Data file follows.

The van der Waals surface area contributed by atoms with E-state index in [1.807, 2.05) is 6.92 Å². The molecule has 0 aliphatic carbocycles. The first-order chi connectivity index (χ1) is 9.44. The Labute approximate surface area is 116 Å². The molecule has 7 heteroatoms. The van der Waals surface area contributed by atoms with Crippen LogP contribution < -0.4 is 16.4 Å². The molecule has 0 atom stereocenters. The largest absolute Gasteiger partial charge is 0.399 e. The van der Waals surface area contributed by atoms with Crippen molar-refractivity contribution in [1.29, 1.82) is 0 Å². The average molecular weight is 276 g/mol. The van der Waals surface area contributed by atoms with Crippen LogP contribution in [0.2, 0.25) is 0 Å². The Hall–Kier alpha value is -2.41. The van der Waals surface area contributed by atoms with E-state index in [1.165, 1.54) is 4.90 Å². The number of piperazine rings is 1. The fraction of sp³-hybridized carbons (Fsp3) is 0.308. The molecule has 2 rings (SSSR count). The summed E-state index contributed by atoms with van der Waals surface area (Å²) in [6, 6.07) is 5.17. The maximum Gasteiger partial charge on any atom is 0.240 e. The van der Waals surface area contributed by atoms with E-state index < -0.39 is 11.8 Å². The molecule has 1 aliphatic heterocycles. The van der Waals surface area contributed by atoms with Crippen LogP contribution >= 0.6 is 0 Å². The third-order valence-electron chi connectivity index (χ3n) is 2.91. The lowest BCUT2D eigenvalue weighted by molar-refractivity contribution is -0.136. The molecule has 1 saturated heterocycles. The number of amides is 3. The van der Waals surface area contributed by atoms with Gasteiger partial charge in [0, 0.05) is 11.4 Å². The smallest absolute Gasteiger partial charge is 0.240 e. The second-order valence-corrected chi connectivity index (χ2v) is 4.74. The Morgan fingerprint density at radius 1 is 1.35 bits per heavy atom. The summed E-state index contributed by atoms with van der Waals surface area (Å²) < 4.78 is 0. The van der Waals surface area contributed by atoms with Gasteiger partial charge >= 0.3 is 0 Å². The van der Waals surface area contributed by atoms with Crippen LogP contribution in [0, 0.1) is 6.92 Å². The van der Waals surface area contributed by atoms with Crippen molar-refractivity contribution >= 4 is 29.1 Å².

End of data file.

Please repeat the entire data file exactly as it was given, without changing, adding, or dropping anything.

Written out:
The van der Waals surface area contributed by atoms with E-state index in [1.807, 2.05) is 6.92 Å². The molecule has 0 aliphatic carbocycles. The first-order chi connectivity index (χ1) is 9.44. The Labute approximate surface area is 116 Å². The molecule has 7 heteroatoms. The van der Waals surface area contributed by atoms with Crippen LogP contribution < -0.4 is 16.4 Å². The molecule has 0 atom stereocenters. The largest absolute Gasteiger partial charge is 0.399 e. The van der Waals surface area contributed by atoms with Crippen molar-refractivity contribution in [1.29, 1.82) is 0 Å². The average molecular weight is 276 g/mol. The van der Waals surface area contributed by atoms with Crippen LogP contribution in [0.2, 0.25) is 0 Å². The Hall–Kier alpha value is -2.41. The van der Waals surface area contributed by atoms with E-state index in [1.165, 1.54) is 4.90 Å². The number of piperazine rings is 1. The fraction of sp³-hybridized carbons (Fsp3) is 0.308. The molecule has 2 rings (SSSR count). The summed E-state index contributed by atoms with van der Waals surface area (Å²) in [6, 6.07) is 5.17. The maximum Gasteiger partial charge on any atom is 0.240 e. The van der Waals surface area contributed by atoms with E-state index < -0.39 is 11.8 Å². The molecule has 1 aliphatic heterocycles. The van der Waals surface area contributed by atoms with Crippen LogP contribution >= 0.6 is 0 Å². The third-order valence-electron chi connectivity index (χ3n) is 2.91. The lowest BCUT2D eigenvalue weighted by molar-refractivity contribution is -0.136. The molecule has 1 saturated heterocycles. The number of amides is 3. The van der Waals surface area contributed by atoms with Gasteiger partial charge in [0, 0.05) is 11.4 Å². The smallest absolute Gasteiger partial charge is 0.240 e. The second-order valence-corrected chi connectivity index (χ2v) is 4.74. The Morgan fingerprint density at radius 1 is 1.35 bits per heavy atom. The summed E-state index contributed by atoms with van der Waals surface area (Å²) < 4.78 is 0. The van der Waals surface area contributed by atoms with Gasteiger partial charge >= 0.3 is 0 Å². The van der Waals surface area contributed by atoms with Crippen LogP contribution in [0, 0.1) is 6.92 Å². The van der Waals surface area contributed by atoms with Crippen molar-refractivity contribution >= 4 is 29.1 Å².